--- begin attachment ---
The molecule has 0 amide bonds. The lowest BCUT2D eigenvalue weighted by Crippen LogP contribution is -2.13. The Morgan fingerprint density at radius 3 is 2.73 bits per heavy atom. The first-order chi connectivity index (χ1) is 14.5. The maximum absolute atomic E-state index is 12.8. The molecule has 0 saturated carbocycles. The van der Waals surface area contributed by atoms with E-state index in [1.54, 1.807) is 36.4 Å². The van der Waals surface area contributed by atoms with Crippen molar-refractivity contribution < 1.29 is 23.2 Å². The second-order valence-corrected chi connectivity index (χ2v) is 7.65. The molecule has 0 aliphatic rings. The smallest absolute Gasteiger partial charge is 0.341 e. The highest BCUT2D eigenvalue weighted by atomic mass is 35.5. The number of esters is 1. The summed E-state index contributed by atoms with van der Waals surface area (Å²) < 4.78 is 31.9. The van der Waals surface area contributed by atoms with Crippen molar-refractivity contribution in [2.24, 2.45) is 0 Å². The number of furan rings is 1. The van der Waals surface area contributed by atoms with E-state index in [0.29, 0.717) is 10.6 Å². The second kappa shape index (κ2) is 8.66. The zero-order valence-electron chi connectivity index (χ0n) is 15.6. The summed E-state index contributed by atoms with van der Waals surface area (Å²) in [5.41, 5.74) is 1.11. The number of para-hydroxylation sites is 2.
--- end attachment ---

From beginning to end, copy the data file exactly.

The molecule has 0 amide bonds. The lowest BCUT2D eigenvalue weighted by Crippen LogP contribution is -2.13. The Morgan fingerprint density at radius 3 is 2.73 bits per heavy atom. The first-order chi connectivity index (χ1) is 14.5. The maximum absolute atomic E-state index is 12.8. The molecule has 0 saturated carbocycles. The van der Waals surface area contributed by atoms with E-state index in [1.54, 1.807) is 36.4 Å². The van der Waals surface area contributed by atoms with Crippen molar-refractivity contribution < 1.29 is 23.2 Å². The second-order valence-corrected chi connectivity index (χ2v) is 7.65. The molecule has 0 aliphatic rings. The smallest absolute Gasteiger partial charge is 0.341 e. The highest BCUT2D eigenvalue weighted by atomic mass is 35.5. The number of esters is 1. The summed E-state index contributed by atoms with van der Waals surface area (Å²) < 4.78 is 31.9. The van der Waals surface area contributed by atoms with Crippen molar-refractivity contribution in [2.24, 2.45) is 0 Å². The number of furan rings is 1. The van der Waals surface area contributed by atoms with E-state index in [0.29, 0.717) is 10.6 Å². The second kappa shape index (κ2) is 8.66. The zero-order valence-electron chi connectivity index (χ0n) is 15.6. The summed E-state index contributed by atoms with van der Waals surface area (Å²) in [5.41, 5.74) is 1.11. The number of para-hydroxylation sites is 2.